Existence of real time quantum path integrals

Job Feldbrugge*, Neil Turok

*Corresponding author for this work

Research output: Contribution to journalArticlepeer-review

Abstract / Description of output

Many interesting physical theories have analytic classical actions. We show how Feynman's path integral may be defined non-perturbatively, for such theories, without a Wick rotation to imaginary time. We start by introducing a class of smooth regulators which render interference integrals absolutely convergent and thus unambiguous. The analyticity of the regulators allows us to use Cauchy's theorem to deform the integration domain onto a set of relevant, complex "thimbles" (or generalized steepest descent contours) each associated with a classical saddle. The regulator can then be removed to obtain an exact, non-perturbative representation. We show why the usual method of gradient flow, used to identify relevant saddles and steepest descent "thimbles" for finite-dimensional oscillatory integrals, fails in the infinite-dimensional case. For the troublesome high frequency modes, we replace it with a method we call "eigenflow" which we employ to identify the infinite-dimensional, complex "eigenthimble" over which the real time path integral is absolutely convergent. We then bound the path integral over high frequency modes by the corresponding Wiener measure for a free particle. Using the dominated convergence theorem we infer that the interacting path integral defines a good measure. While the real time path integral is more intricate than its Euclidean counterpart, it is superior in several respects. It seems particularly well-suited to theories such as quantum gravity where the classical theory is well developed but the Euclidean path integral does not exist.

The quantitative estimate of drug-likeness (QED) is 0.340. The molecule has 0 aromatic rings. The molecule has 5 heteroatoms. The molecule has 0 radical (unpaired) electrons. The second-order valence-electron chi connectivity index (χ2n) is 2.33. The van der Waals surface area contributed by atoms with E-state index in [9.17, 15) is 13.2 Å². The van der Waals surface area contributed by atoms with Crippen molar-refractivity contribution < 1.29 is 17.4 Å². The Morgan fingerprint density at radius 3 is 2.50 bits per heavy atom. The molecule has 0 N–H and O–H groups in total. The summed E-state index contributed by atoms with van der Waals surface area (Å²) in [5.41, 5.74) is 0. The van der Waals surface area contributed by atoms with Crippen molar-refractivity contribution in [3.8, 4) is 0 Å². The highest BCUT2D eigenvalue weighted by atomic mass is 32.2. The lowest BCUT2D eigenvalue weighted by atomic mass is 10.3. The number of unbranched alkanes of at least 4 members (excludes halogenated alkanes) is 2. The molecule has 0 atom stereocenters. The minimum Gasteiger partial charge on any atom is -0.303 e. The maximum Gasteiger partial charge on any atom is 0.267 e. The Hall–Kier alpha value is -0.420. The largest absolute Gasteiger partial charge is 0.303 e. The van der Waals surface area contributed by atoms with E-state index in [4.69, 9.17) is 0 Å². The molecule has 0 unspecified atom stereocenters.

Original languageEnglish
Article number169315
Pages (from-to)1-31
Number of pages31
JournalAnnals of Physics
Early online date20 Apr 2023
Publication statusPublished - 1 Jul 2023

Keywords / Materials (for Non-textual outputs)

  • Real time path integral
  • Functional integration
  • Picard–Lefschetz theory Interference


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